Some nice melodies and sweet sounds.
‘Waiting on You Tonight’ is Beth Lee’s debut solo album. Having had three previous studio albums released with her roots rock n roll band Beth Lee & The Breakups, Lee has toured extensively in the four years since their last release.
‘Waiting on You Tonight‘ is the culmination of fourteen years of work with the title track written in 2006 at the beginning of the relationship which gave her band its name. Produced by drummer Vicente Rodriguez who also works with Chuck Prophet, this album would seem to boast many influences from The Ronettes to Chrissie Hynde & The Pretenders with perhaps a touch of The Chicks and Lee’s love of sixties R & B and fifties rock n roll.
The overarching theme of the album is Lee’s struggles in a long term relationship, and as a result, there is much despair. The title song was intended as a slow waltz; however, according to Lee, “it came out of the studio as an edgy rock tune” after she and Rodriguez played around on an acoustic the night before recording. Be that as it may, it seems to fall between genres as it doesn’t stir the emotions you might expect from either a waltz or a rock tune, unfortunately. ‘Yale St and 45‘ has a nice melody but is samey and doesn’t hit the spot with any enthusiasm. There is a lovely use of double-tracked vocal in ‘Playing Along‘ and some sweet guitar sounds, but still, it is somewhat dreary. ‘I Won’t Give In‘ follows in a similar vein, although again features some excellent guitar. ‘Pens and Needles‘ ups the pace and features a broader vocal range which brings a pleasant change, but the repetitive lyric can be tedious. ‘Four Letter Name‘ is another song about dissatisfaction, where Lee’s vocal is melodic but sadly, lacks emotional depth. The leaden drum pattern and heavy use of the snare doing little to help.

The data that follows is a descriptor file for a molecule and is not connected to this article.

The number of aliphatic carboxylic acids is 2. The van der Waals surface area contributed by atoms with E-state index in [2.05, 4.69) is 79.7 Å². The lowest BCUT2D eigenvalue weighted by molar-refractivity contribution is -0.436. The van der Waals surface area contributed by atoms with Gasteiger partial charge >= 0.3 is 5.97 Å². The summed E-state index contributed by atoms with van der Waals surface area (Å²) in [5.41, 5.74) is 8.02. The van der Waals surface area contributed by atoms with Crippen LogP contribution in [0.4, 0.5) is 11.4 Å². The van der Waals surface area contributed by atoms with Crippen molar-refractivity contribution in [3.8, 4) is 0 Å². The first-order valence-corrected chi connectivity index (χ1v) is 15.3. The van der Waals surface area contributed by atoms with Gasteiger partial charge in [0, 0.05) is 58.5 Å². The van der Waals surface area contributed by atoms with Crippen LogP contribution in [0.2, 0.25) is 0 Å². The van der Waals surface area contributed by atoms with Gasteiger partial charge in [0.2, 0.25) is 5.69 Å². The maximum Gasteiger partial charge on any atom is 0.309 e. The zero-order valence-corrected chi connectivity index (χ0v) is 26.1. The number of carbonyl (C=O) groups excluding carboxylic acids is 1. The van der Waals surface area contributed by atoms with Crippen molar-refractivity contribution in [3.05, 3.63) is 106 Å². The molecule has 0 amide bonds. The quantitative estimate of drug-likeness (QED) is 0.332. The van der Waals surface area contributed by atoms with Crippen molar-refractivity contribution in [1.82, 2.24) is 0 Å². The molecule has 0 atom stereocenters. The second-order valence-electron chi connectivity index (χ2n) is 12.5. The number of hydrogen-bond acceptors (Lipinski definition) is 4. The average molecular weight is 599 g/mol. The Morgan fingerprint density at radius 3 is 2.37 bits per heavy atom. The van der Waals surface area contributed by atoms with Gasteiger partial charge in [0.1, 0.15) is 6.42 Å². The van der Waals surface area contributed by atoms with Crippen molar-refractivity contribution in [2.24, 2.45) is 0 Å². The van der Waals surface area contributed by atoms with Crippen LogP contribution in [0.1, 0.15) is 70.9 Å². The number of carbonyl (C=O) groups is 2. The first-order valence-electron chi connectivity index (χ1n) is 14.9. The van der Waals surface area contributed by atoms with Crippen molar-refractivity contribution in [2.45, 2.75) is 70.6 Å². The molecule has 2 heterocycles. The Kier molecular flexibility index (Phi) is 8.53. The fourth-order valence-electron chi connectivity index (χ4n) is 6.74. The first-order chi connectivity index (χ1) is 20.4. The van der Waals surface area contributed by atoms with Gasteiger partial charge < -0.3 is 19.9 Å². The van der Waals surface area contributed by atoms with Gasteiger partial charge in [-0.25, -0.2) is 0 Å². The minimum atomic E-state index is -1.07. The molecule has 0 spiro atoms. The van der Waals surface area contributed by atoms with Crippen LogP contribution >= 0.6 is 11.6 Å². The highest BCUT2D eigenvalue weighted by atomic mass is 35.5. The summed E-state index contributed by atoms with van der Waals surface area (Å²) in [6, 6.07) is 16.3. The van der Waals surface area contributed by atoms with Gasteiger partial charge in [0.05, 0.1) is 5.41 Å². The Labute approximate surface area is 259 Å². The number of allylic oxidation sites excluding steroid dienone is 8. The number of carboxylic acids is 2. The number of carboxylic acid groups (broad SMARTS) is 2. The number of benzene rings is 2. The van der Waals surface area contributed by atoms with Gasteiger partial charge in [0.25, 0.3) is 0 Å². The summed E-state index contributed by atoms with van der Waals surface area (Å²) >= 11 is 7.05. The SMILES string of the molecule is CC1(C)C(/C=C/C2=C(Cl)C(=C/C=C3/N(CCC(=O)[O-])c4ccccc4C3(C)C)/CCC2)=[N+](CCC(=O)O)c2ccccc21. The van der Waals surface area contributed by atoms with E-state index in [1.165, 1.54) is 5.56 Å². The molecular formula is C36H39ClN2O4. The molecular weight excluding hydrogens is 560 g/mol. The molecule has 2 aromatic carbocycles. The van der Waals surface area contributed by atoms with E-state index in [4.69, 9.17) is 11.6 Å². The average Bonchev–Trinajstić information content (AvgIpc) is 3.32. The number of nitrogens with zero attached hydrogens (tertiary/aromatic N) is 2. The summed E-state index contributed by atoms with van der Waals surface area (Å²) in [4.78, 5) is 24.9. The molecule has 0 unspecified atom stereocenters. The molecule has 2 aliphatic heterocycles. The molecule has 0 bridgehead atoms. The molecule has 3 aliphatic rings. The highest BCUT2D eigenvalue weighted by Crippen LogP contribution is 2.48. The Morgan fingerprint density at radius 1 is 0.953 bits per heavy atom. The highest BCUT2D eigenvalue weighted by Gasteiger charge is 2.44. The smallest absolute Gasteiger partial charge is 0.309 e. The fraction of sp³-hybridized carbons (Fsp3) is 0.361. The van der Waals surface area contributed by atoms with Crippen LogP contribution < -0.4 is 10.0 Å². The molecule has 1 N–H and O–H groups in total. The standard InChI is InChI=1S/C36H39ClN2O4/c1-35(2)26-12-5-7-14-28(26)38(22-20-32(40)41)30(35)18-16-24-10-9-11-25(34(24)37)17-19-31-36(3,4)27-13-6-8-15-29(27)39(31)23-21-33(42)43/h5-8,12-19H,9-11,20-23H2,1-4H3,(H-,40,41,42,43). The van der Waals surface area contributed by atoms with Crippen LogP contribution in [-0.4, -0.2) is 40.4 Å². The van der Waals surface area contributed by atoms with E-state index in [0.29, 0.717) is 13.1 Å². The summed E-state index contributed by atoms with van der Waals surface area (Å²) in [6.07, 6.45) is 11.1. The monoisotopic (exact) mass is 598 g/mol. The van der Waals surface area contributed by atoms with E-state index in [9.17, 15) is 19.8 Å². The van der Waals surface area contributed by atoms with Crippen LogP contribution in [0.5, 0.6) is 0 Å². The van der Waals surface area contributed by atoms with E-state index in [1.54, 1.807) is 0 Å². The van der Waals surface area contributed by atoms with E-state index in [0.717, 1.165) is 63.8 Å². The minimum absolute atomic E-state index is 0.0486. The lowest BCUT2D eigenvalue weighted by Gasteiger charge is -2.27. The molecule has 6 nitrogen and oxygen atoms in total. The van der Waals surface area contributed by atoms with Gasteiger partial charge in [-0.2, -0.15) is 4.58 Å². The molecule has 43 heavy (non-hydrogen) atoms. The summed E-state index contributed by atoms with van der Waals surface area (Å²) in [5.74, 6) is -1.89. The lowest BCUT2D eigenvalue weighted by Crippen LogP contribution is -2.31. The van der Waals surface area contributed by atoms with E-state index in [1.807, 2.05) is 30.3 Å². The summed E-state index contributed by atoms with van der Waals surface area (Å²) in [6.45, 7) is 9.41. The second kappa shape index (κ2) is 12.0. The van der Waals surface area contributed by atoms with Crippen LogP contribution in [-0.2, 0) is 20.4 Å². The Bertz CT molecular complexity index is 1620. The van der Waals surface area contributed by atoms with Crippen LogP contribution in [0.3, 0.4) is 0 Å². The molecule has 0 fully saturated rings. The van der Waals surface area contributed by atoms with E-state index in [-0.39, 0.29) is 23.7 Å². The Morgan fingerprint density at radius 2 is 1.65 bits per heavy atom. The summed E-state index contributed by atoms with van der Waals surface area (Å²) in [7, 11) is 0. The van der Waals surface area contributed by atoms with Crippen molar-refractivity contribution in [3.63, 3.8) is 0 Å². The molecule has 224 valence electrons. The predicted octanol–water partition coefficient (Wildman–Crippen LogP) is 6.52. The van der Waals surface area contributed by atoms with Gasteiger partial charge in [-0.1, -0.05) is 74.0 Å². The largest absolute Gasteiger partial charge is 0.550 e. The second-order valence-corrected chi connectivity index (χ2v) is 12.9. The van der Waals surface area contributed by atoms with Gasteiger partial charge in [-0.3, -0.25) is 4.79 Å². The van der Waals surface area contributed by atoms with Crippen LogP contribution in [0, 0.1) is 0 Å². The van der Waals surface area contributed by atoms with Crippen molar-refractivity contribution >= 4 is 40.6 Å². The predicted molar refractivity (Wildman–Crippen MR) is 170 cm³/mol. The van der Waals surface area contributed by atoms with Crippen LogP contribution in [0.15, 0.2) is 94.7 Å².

‘Understand Me‘ is probably the best song on the album. Lee sounds excellent, and the slide & electric guitars complement the feel and mood beautifully. ‘It Was Enough‘ has a good, old-fashioned feel to it too, very much influenced by The Ronettes although it would benefit from more warmth of feeling.
Songs should move you, one way or another. Throughout this album, Lee explores various influences that suit her voice which is secure and melodic. If only the songs’ content offered more hope or happiness, or even the depths of despair, instead of being emotionally somewhat non-committal. There are some lovely sounds and musicality, but upon the whole, the album is a little monotonous and lacking in colour.